# From BS formula how to show Euro-call values go up and Euro-put values go down with interest rates?

The BS formula gives, as quoted from Wikepdia:

{\displaystyle {\begin{aligned}C(S_{t},t)&=N(d_{1})S_{t}-N(d_{2})Ke^{-r(T-t)}\\d_{1}&={\frac {1}{\sigma {\sqrt {T-t}}}}\left[\ln \left({\frac {S_{t}}{K}}\right)+\left(r+{\frac {\sigma ^{2}}{2}}\right)(T-t)\right]\\d_{2}&=d_{1}-\sigma {\sqrt {T-t}}\\\end{aligned}}}

in which all notations are standard (I don't think any notational ambiguity exists; otherwise please refer to this article directly.)

I want to show that when everything else is fixed, $C$ will go up with $r$. Or alternatively, that $\partial C/\partial r\ge 0$. But it turns out the sign of the partial derivative is not that obvious.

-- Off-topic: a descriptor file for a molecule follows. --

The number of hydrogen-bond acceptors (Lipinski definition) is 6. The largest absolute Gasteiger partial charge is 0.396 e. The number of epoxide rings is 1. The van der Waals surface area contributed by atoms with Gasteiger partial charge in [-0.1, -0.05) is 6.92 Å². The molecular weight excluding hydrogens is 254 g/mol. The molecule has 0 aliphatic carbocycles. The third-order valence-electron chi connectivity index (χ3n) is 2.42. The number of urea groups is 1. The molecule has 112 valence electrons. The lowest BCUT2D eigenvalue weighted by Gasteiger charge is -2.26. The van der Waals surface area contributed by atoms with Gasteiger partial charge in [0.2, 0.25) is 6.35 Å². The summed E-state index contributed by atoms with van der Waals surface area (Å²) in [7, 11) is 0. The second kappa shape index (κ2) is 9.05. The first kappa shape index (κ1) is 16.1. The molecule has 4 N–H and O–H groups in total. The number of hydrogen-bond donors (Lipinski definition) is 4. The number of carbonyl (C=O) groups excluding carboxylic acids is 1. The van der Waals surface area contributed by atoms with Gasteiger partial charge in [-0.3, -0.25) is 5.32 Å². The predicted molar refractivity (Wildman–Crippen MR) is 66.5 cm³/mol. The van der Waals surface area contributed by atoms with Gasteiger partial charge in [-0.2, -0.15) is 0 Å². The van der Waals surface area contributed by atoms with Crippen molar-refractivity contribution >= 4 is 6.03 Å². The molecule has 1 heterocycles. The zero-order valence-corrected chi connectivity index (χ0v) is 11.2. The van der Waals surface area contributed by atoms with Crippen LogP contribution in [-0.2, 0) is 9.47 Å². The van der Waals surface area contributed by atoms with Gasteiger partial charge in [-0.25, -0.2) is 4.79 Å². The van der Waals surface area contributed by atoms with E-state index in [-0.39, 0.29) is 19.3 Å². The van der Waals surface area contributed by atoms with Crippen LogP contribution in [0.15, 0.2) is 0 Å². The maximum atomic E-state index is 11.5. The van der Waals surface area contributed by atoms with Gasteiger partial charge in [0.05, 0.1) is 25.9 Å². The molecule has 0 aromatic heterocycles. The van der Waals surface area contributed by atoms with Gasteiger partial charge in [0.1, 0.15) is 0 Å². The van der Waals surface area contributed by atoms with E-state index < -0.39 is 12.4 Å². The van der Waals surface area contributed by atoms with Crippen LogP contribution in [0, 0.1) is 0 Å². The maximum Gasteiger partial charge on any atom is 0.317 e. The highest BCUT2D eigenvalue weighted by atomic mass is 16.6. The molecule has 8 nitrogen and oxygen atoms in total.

To convince myself somehow, I drew a couple of $C$-$r$ plots on my computer using various sets of parameters and found out the curve always went upwards as expected. But I still want a rigorous proof in the mathematical sense. So am I missing something here? Is there anybody who can help? Thanks.

• At time $t$, $S_t$ is a known quantity, we do not treat it as a function of $t$. At time $0$, $S_t$ depends on $r$, but is also a random number. – Gordon Mar 25 '17 at 13:15
• I added some details for how to convert $\phi(d_2)$ to $\phi(d_1)$. – Gordon Mar 25 '17 at 13:48